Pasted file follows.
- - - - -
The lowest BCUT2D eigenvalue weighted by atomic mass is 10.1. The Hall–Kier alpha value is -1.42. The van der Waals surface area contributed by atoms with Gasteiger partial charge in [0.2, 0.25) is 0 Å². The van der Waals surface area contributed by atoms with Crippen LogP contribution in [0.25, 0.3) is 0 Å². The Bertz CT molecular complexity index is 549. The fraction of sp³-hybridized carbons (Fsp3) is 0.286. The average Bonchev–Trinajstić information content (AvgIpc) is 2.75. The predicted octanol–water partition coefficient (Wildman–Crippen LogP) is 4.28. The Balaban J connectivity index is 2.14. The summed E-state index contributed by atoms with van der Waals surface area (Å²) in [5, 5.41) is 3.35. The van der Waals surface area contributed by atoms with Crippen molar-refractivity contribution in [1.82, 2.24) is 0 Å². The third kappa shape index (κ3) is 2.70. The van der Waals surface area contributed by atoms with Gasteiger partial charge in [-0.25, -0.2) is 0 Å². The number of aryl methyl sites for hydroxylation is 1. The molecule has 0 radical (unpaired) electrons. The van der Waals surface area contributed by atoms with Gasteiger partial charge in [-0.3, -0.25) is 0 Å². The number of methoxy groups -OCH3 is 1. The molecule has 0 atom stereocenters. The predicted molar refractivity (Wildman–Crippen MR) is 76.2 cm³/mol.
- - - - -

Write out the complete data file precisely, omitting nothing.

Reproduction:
The lowest BCUT2D eigenvalue weighted by atomic mass is 10.1. The Hall–Kier alpha value is -1.42. The van der Waals surface area contributed by atoms with Gasteiger partial charge in [0.2, 0.25) is 0 Å². The van der Waals surface area contributed by atoms with Crippen LogP contribution in [0.25, 0.3) is 0 Å². The Bertz CT molecular complexity index is 549. The fraction of sp³-hybridized carbons (Fsp3) is 0.286. The average Bonchev–Trinajstić information content (AvgIpc) is 2.75. The predicted octanol–water partition coefficient (Wildman–Crippen LogP) is 4.28. The Balaban J connectivity index is 2.14. The summed E-state index contributed by atoms with van der Waals surface area (Å²) in [5, 5.41) is 3.35. The van der Waals surface area contributed by atoms with Crippen molar-refractivity contribution in [1.82, 2.24) is 0 Å². The third kappa shape index (κ3) is 2.70. The van der Waals surface area contributed by atoms with Gasteiger partial charge in [-0.25, -0.2) is 0 Å². The number of aryl methyl sites for hydroxylation is 1. The molecule has 0 radical (unpaired) electrons. The van der Waals surface area contributed by atoms with Gasteiger partial charge in [-0.3, -0.25) is 0 Å². The number of methoxy groups -OCH3 is 1. The molecule has 0 atom stereocenters. The predicted molar refractivity (Wildman–Crippen MR) is 76.2 cm³/mol.